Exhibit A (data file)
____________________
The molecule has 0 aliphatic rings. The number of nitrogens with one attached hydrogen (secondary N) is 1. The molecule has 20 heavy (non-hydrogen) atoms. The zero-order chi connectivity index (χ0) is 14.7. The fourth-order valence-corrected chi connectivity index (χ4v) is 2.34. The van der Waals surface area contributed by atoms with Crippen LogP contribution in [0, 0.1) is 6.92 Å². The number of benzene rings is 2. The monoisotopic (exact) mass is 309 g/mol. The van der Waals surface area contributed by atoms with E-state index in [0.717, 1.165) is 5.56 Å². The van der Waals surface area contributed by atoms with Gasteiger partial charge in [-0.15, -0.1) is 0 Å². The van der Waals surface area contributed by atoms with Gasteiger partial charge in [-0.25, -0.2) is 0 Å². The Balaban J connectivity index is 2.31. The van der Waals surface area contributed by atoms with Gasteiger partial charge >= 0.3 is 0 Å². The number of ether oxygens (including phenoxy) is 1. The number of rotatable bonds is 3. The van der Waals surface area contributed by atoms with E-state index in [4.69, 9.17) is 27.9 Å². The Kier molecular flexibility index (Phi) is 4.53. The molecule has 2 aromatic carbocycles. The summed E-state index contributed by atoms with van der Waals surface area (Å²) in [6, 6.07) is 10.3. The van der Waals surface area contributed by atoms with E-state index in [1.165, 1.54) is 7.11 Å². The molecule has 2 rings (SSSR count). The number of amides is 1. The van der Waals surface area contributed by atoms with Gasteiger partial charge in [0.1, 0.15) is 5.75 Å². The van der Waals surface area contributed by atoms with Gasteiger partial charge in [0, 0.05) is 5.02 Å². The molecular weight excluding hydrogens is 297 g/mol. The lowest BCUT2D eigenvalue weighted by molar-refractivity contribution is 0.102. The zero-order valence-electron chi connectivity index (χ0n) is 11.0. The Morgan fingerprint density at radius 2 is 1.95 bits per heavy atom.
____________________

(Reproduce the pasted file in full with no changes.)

The molecule has 0 aliphatic rings. The number of nitrogens with one attached hydrogen (secondary N) is 1. The molecule has 20 heavy (non-hydrogen) atoms. The zero-order chi connectivity index (χ0) is 14.7. The fourth-order valence-corrected chi connectivity index (χ4v) is 2.34. The van der Waals surface area contributed by atoms with Crippen LogP contribution in [0, 0.1) is 6.92 Å². The number of benzene rings is 2. The monoisotopic (exact) mass is 309 g/mol. The van der Waals surface area contributed by atoms with E-state index in [0.717, 1.165) is 5.56 Å². The van der Waals surface area contributed by atoms with Gasteiger partial charge in [-0.15, -0.1) is 0 Å². The van der Waals surface area contributed by atoms with Gasteiger partial charge in [-0.25, -0.2) is 0 Å². The Balaban J connectivity index is 2.31. The van der Waals surface area contributed by atoms with Gasteiger partial charge >= 0.3 is 0 Å². The number of ether oxygens (including phenoxy) is 1. The number of rotatable bonds is 3. The van der Waals surface area contributed by atoms with E-state index in [4.69, 9.17) is 27.9 Å². The Kier molecular flexibility index (Phi) is 4.53. The molecule has 2 aromatic carbocycles. The summed E-state index contributed by atoms with van der Waals surface area (Å²) in [6, 6.07) is 10.3. The van der Waals surface area contributed by atoms with E-state index in [1.165, 1.54) is 7.11 Å². The molecule has 2 rings (SSSR count). The number of amides is 1. The van der Waals surface area contributed by atoms with Gasteiger partial charge in [0.1, 0.15) is 5.75 Å². The van der Waals surface area contributed by atoms with Gasteiger partial charge in [0, 0.05) is 5.02 Å². The molecular weight excluding hydrogens is 297 g/mol. The lowest BCUT2D eigenvalue weighted by molar-refractivity contribution is 0.102. The zero-order valence-electron chi connectivity index (χ0n) is 11.0. The Morgan fingerprint density at radius 2 is 1.95 bits per heavy atom.